Democracy vs. Plutocracy in America


When I teach Introduction to American Politics I like to frame the course around the question of “How democratic is the United States”?  The text I use offers a fairly simple definition of democracy as popular sovereignty (or rule by the people) which is present in a polity when the values of political freedom, political equality, and majority rule are realized.  I tell students on the first day of class that the question “How democratic is the United States” will be on the final exam and to answer it correctly they have to analyze how present are the values of political freedom, political equality, and majority rule in the rules and practices of American politics.  I always get a range of answers from very democratic to almost authoritarian which are always interesting to read.  If I had to answer the question myself I would have to include a temporal dimension.  I would probably say that over time America has become more democratic as political freedom and political equality have expanded although there are still counter-majoritarian aspects of American politics that limit our democracy.  However, after reading a couple new books on American politics I think I would change my answer to emphasize the perhaps cyclical nature of American democracy.  Such that groups that have been oppressed like African Americans have fought for equal rights and expanded American democracy, but these efforts are often followed by a white backlash that causes the contraction of American democracy.  I believe we are living through one of those repressive (at least attempted repressive) periods right now.

How the South Won the Civil War by Heather Cox Richardson and Let Them Eat Tweets by Jacob S. Hacker and Paul Pierson argue that American politics has historically been a struggle between oligarchy and democracy (How the South Won the Civil War) and our current political period is one where the Republican Party has fully embraced oligarchy/plutocracy and threatens our, however flawed, democratic system (Let Them Eat Tweets).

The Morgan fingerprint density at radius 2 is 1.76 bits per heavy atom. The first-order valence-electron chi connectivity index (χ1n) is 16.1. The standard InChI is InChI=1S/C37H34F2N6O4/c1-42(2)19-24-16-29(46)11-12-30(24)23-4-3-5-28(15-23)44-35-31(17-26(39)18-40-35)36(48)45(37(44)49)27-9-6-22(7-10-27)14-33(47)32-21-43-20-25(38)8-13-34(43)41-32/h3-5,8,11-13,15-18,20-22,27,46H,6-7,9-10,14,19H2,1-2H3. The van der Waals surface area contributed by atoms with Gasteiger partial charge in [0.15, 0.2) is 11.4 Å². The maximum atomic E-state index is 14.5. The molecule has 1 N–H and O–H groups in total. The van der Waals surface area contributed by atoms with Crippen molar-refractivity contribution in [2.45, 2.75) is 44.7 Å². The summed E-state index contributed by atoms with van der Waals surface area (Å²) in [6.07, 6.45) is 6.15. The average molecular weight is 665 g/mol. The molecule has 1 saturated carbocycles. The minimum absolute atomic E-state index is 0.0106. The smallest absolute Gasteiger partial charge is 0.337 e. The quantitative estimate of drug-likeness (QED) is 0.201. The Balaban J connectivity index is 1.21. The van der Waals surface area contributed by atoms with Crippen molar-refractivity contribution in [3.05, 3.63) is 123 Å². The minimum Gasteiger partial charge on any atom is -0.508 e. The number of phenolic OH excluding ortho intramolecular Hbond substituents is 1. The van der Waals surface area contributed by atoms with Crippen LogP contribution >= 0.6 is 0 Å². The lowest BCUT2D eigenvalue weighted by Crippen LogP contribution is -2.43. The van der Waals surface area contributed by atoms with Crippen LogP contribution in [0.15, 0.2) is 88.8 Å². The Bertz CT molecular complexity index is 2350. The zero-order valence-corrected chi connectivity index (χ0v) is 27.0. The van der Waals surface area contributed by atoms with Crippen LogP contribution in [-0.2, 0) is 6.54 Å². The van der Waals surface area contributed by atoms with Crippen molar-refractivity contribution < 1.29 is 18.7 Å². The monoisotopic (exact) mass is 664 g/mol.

Both books wrestle with fundamental contradictions at the heart of American democracy and democracy in general.  Richardson agues that “America began with a great paradox: the same men who cam up with the radical idea of constructing a nation on the principle of equality also owned slaves, thought Indians were savages, and considered women inferior.” (XV). This we can call the equality/inequality paradox of America’s founding and it’s not new to students of American politics. However, what Richardson does is use it as an anchoring principle to explain American political history from its founding up until our present period.  The equality/inequality paradox has morphed and shifted encompassing different groups and supporters and detractors but if you scratch a major episode in American history underneath it lies this paradox.  Richardson is a historian and as a political scientist what I find most comforting about historians is their ability to put present events in historical context which helps us understand that nothing is truly new. The contradiction explored by Hacker and Pierson is what is termed the “Conservative Dilemma.”  The term comes from another political scientist, Daniel Ziblatt who in an exploration of British and German conservative parties analyzed why the former embraced democracy while the latter did not.  The conservative dilemma is basically that conservative political parties are those that generally support, and are supported by, the wealthy elite who are by definition a minority of the population.  The problem in a democracy, however, is that political power is widely distributed in the franchise which puts conservative parties at a disadvantage.  The dilemma then for conservative parties is what to do – moderate their economic policies to attract some non plutocrat votes or double down on plutocracy and try to gain non-plutocratic support through divisive cultural issues whether based on nationalism or religion etc,.  Hacker and Pierson argue that the contemporary GOP has chosen the latter strategy in the U.S.  Since the 1980s the GOP has pursued plutocratic economic policies tied with white nationalist resentment policies.  This toxic stew has brought us Donald Trump and a Republican Party so destructive that our fragile democratic system maybe on the precipice of collapse.

In a somewhat strange way I take some comfort in the fact that this hazardous period of American politics is not new.  This is no comfort to the many people who are experiencing government repression but as Black Lives Matter and other movements are showing is that any progress in American politics comes from these groups mobilizing.  We still have time to strike back against the oligarchic advancement of the GOP so we cannot let this moment pass.

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